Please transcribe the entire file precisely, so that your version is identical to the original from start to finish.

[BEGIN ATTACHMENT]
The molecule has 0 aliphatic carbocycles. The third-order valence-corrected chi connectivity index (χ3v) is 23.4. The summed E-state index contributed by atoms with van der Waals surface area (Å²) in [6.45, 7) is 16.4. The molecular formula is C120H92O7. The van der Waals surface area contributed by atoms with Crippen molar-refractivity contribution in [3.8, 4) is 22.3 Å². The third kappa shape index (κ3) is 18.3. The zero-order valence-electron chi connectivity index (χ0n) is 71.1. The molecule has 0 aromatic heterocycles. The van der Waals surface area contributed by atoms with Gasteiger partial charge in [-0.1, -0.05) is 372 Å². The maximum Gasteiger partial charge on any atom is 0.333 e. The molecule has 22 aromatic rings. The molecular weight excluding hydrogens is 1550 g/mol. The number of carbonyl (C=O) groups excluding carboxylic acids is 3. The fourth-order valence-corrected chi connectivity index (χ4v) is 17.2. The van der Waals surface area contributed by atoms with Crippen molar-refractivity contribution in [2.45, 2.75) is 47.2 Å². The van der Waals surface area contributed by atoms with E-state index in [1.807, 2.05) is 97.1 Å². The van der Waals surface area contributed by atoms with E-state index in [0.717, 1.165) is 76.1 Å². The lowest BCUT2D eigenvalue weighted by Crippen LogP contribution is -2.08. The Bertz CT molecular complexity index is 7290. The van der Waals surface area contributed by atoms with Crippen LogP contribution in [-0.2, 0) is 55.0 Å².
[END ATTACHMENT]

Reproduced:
The molecule has 0 aliphatic carbocycles. The third-order valence-corrected chi connectivity index (χ3v) is 23.4. The summed E-state index contributed by atoms with van der Waals surface area (Å²) in [6.45, 7) is 16.4. The molecular formula is C120H92O7. The van der Waals surface area contributed by atoms with Crippen molar-refractivity contribution in [3.8, 4) is 22.3 Å². The third kappa shape index (κ3) is 18.3. The zero-order valence-electron chi connectivity index (χ0n) is 71.1. The molecule has 0 aromatic heterocycles. The van der Waals surface area contributed by atoms with Gasteiger partial charge in [-0.1, -0.05) is 372 Å². The maximum Gasteiger partial charge on any atom is 0.333 e. The molecule has 22 aromatic rings. The molecular weight excluding hydrogens is 1550 g/mol. The number of carbonyl (C=O) groups excluding carboxylic acids is 3. The fourth-order valence-corrected chi connectivity index (χ4v) is 17.2. The van der Waals surface area contributed by atoms with Crippen molar-refractivity contribution in [2.45, 2.75) is 47.2 Å². The van der Waals surface area contributed by atoms with E-state index in [1.807, 2.05) is 97.1 Å². The van der Waals surface area contributed by atoms with E-state index in [0.717, 1.165) is 76.1 Å². The lowest BCUT2D eigenvalue weighted by Crippen LogP contribution is -2.08. The Bertz CT molecular complexity index is 7290. The van der Waals surface area contributed by atoms with Crippen LogP contribution in [-0.2, 0) is 55.0 Å².